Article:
Walking in the footsteps of India’s street kids

June 15, 2016 G Adventures

Born and bred in Melbourne, Lauren Phillips has spent a fair bit of her career packing and unpacking her bags. After landing a presenting role on Postcards, Channel Nine’s popular travel program, in 2008, Lauren then took up with Getaway, Australia's longest-running travel and lifestyle television show.

In 2015, Lauren travelled to India, where she had the opportunity to visit the New Delhi Streetkids Project, one of more than 25 self-sustaining G Adventures for Good initiatives integrated into more than 100 itineraries. These projects address local challenges, providing benefits for indigenous people, empowering marginalized women, and granting disadvantaged youth access to education, employment, and brighter futures.

One of the most incredible experiences I had in India was meeting Ajay, or Max as he likes to be called. He met us at our hotel, where we learned he would be showing us around Delhi’s infamous slums. The idea was a little daunting and very confronting; however, the experience was something that captured a piece of my heart and will always stay with me.

One of the most incredible experiences I had in India was meeting Ajay, or Max as he likes to be called.

Through G Adventures’ partnership with Delhi’s Salaam Baalak Trust, scholarships are made available to young people like Max who once lived and worked on the streets of Delhi. By funding vocational training in trade schools and universities, and providing job opportunities, G Adventures seeks to break the cycle of poverty and give these children the promise of a brighter future.

Max showed us around the inner city streets of Paharganj, the New Delhi railway station, and the Old City where he and tens of thousands of kids just like him grew up. Max was an incredible guide — he offered us a unique way to see a side of India we might otherwise have missed. At the same time, guiding provides on-the-job training for young people like Max to improve their communication and speaking skills.

He explained to us what life was like as a kid on the streets. He and his mates proved resourceful, always discovering new ways of making money to support one another. They called themselves “little entrepreneurs.”

Max took us to meet Delhi’s locals, many of whom had very few possessions but a lifetime of stories — and smiles that lit up the darkness! We sat on the street, drinking freshly brewed chai tea and shared stories and exchanged smiles into the evening. After all, they were just as interested in our lives as we were in theirs.

Our freshly brewed cups of chai tea was made all the more meaningful by this experience.

Our freshly brewed cups of chai tea was made all the more meaningful by this experience.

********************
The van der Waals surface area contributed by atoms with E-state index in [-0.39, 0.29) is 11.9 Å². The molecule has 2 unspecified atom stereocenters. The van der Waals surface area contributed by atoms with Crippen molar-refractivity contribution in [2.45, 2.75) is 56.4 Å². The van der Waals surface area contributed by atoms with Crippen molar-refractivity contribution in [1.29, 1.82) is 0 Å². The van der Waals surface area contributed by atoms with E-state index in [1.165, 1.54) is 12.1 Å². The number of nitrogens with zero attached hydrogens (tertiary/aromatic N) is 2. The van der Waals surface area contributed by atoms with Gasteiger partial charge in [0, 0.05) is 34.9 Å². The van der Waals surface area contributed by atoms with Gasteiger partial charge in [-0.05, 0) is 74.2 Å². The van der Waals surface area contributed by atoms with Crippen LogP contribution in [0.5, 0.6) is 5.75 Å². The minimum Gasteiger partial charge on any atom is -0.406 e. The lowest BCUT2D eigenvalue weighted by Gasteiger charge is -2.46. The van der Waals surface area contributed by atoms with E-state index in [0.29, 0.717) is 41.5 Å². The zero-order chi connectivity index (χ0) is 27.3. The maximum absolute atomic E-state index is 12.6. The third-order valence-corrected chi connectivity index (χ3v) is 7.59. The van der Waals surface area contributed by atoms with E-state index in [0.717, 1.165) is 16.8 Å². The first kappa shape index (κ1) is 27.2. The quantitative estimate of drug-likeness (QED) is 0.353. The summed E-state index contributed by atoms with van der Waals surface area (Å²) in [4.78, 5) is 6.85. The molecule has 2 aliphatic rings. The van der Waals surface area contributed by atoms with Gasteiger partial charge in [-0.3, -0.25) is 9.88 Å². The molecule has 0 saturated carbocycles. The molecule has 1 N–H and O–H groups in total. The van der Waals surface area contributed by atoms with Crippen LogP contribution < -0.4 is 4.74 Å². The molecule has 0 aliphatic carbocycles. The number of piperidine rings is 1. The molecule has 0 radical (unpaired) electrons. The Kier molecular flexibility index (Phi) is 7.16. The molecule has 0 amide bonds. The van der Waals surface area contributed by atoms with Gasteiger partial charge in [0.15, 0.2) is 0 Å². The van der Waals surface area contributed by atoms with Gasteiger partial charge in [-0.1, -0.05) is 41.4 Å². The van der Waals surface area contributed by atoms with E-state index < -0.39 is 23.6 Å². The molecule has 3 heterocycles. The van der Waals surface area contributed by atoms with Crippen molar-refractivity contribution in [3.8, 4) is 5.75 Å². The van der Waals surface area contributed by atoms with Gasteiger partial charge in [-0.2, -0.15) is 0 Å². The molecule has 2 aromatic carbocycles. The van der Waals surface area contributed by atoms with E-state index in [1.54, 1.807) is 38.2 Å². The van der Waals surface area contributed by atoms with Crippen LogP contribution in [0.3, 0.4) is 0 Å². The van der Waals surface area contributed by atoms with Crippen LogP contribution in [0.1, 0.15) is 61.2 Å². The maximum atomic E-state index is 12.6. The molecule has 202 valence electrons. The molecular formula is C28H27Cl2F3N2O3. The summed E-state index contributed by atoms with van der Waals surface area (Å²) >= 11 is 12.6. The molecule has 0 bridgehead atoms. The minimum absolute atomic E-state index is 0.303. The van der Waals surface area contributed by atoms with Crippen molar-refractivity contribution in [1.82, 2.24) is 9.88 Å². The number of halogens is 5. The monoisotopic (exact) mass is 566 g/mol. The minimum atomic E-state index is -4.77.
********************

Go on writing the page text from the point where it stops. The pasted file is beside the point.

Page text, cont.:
It was then I learned the heartbreaking story of how Max fell in with the Salaam Baalak Trust. When he was five years old, he was separated from his family during a large festival near the slums where he lived. Lost in the crowd, Max was unable to find his parents — and never saw them again. Thus began his life on the streets. To make a living, he scavenged for discarded water bottles, filled them up with water, and sold them to locals at the train station. Eventually, he was taken in; however, subject to abuse, he ran away when he was eight. At age 10, he travelled to Delhi, where he turned to pickpocketing.

Life goes on at the train station in Delhi.

Life goes on at the train station in Delhi.

In Delhi, he was taken in by Salaam Baalak Trust and was offered a safe place to stay. Today, as a tour guide, Max provides incredible insight into what life is like as a child on the streets in India. He is an incredible young man with a smile that could light up the world and a bright future to match. Max is studying to be a journalist and one day wants to work for CNN.

It’s estimated that 400,000 children live and work on the streets of Delhi. In most cases, their families are too poor to provide for them, they have run away from abusive home environments, or they are orphans. On our tour of Delhi, we met a number of young boys like Max, many of them facing the same future. But thanks to the incredible work of Salaam Baalak Trust and the support of G Adventures, they all have bright futures ahead of them.

Being involved in these tours gives children a chance at a bright future.

Being involved in these tours gives children a chance at a bright future.

The G Adventures for Good New Delhi Streetkids Project supports more than 5,000 homeless children through strategically placed contact points and shelters. These youth centres provide clothing, food, healthcare, education, counselling, recreational activities, job skills training, and job placements.

Max's stories and insight showed us an incredible side to India that we never would have experienced sitting by a pool in a five-star hotel. He showed us an honest, harsh, and yet somehow incredibly beautiful side to India.

And it’s something I will never forget.

Getting There

G Adventures runs a number of departures in India encompassing a wide range of departure dates and activities to cater to different tastes. We’re thrilled at the prospect of showing you this big blue planet of ours — check out our small group trips here.

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